Thursday, September 29, 2011

God

God!  A simple three letter word that means so much and is used in so many different ways.  To some it is just a word used when swearing.  To others it is a general word used to describe all forms of deities.  To some it is the name of a non-existent mythical being.  And to others of us it is a title we use for our heavenly Father, the creator of the universe.

I believe that God is real and that he has a purpose for his creation and for me.  Can I prove that to you?  No I can't, although I can demonstrate that belief in God is reasonable, more so than any of the alternatives.  While I cannot prove to you that God exists, I am convinced in my own mind that he does and that belief is an integral part of who I am and how I live my life here.

I believe that everyone has an opinion, or belief, concerning God.  Those beliefs range from active disbelief (militant atheism), through indifference (more passive atheism and agnosticism), to passive belief (folks for whom that belief makes no practical difference) and on to active belief.  Active belief is where ones belief in God makes a practical difference in their everyday life.  I am different specifically because of what I believe about him.

I believe, among other things:
  • that God exists
  • that he is the creator of all that is in this universe, including the laws that regulate it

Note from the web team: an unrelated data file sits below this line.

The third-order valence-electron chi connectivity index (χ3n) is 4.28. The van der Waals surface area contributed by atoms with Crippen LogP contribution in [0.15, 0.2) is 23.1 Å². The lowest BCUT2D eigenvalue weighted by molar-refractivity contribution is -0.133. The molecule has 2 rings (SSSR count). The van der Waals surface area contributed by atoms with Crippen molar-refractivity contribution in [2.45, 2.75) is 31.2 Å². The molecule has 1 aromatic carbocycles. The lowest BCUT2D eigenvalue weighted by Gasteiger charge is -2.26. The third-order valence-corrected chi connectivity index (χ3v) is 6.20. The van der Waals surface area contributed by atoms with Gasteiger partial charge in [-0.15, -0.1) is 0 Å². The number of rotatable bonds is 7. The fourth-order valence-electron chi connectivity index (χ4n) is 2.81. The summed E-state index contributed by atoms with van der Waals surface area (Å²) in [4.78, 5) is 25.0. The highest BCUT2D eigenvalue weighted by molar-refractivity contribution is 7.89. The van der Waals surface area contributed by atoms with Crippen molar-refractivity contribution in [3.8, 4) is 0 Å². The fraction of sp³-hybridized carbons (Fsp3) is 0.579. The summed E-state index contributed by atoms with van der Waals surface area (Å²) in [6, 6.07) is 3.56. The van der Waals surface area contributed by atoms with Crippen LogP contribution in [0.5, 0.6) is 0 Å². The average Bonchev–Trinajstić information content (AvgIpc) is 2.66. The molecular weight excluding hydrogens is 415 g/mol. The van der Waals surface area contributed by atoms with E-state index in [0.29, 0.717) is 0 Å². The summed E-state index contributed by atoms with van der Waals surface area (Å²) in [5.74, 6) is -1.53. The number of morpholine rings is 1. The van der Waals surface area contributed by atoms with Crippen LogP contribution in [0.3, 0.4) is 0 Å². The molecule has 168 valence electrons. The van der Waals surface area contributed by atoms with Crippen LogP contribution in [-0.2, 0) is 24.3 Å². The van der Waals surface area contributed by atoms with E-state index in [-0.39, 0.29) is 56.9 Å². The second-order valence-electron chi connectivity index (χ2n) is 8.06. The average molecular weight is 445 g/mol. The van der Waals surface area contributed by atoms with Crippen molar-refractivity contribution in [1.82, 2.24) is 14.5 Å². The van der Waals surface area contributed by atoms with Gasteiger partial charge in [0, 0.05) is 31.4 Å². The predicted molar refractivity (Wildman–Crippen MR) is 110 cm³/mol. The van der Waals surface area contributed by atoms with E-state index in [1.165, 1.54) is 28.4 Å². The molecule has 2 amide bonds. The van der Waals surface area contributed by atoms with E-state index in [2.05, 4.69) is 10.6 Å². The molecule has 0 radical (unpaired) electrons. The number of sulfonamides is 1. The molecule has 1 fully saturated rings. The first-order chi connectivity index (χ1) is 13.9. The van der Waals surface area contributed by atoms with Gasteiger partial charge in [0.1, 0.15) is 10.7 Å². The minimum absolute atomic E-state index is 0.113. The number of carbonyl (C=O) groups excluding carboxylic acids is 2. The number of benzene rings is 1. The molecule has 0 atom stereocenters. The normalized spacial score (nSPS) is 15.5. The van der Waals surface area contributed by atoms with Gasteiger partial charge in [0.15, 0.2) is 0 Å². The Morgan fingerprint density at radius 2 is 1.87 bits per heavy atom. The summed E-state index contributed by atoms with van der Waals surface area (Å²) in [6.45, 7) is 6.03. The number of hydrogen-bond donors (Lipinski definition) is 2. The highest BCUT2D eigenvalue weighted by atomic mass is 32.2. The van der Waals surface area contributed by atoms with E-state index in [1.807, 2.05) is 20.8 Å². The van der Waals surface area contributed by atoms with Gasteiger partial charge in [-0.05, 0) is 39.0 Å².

• that he has a purpose for his creation
  • that the creation bears faithful testimony to its creator and that it is knowable
  • that he does not micro manage his creation, allowing it to function according to the physical laws he put into place
  • that he knows me and has a future for me
  • that he wants me to know him in a personal way
  • that he is not overly interested in me being healthy, wealthy or wise in this life time, but rather is using the events of this life to prepare me for a future life
  • that he is not like me in any appreciable way and the terms I can use to describe him are totally inadequate and often misleading
  • that he is not obligated to me in any way, but has provided me a way to be a part of what he is doing

And because I believe the above I:
  • actively seek to know him better, spending time with him
  • try to live, not to gratify today's desires, for in preparation for the future he has for me
  • live in awe of his creative power and what he has put together, our universe
  • am convicted of the need to share the good news with others who live without it

What do you believe about God?  And what difference does it make in your daily life?

Wednesday, September 21, 2011

Loving the Lord your God with all your mind.


Jesus, quoting from Deuteronomy, tells us to 'Love the Lord your God with all your heart and with all your soul and with all your mind' (Matthew 22:37).  Loving with our hearts and souls seems straightforward enough.  But what about loving him with your mind?  How is one supposed to go about that?  The mind seems like it is more for thinking than for loving.

Consider this; I love my wife, and there is a very emotional aspect to that (heart and soul).  But when I try and understand who she is, attempting to get to know her better and consider how to please her, am I not also loving her with my mind?  I believe that is the case, and loving God with my mind is similar.  Which do you suppose God is more pleased with:  blindly accepting what we are told about him; or investing time and effort in trying to discover and understand who he is and what he is doing in the world?  Which of those choices more clearly demonstrates a love for God (consider your spouses response if this was about them).